The Indian “Bride Bazaar“, as a news report once termed it, is flourishing in parts of the country where poverty stricken parents, families unwilling to spend on the dowry and marriage of their daughters. Organized traffickers have mushroomed to sell young girls as brides to the highest bidders who are conned into a life of abuse and – a lot of times – prostitution.

High demand for child brides

Shafiq Ur Rehman, the founder of Empower People, an NGO working with survivors of bride trafficking, said the practice is rooted in the history of northern India. “North India, including Haryana, has been a battle ground. Polygamy, and the claiming of women along with jewellery and property as war prizes, was common,” he said.

The brides often called “paros” or “molki” (one who has a price) are sold for anything between Rs. 4,000 to Rs. 30,000 depending on their age, beauty and whether they’ve been previously sold. Young adolescents are in great demand, since virgins are considered premium and therefore fetch the best price.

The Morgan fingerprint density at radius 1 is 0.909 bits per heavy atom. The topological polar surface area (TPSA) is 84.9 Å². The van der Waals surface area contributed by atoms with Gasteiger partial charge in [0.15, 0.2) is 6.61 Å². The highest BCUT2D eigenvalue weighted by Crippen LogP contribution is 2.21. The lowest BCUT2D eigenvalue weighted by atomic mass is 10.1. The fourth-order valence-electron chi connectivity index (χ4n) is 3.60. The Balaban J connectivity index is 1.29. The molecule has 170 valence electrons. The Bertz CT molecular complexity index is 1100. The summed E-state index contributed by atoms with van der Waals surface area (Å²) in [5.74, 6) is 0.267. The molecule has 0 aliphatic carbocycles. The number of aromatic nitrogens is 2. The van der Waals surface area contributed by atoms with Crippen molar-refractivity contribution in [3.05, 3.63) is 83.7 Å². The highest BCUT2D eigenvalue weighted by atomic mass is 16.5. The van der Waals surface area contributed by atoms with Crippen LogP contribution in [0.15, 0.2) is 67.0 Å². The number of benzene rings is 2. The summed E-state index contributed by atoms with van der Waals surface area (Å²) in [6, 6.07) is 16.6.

It is chilling to think that girls as young as 10 have been sold into this sordid trade. But the numbers are hard to ignore. According to a National Crime Records Bureau report data, more than 22,000 girl children and women between the ages of 10 and 30 were kidnapped for marriage in 2012. And a UN Report has confirmed that India is home to one in three child brides in the world.

Human rights violations rife

The trafficking of women across the country puts these women at high risk because they are isolated and therefore more vulnerable to abuse. Since many of these brides come from south and south east India where the sex ratio is a little more equitable, the cultural differences between the girls and the north Indian men who purchase them is vastly different where they find it difficult to adapt.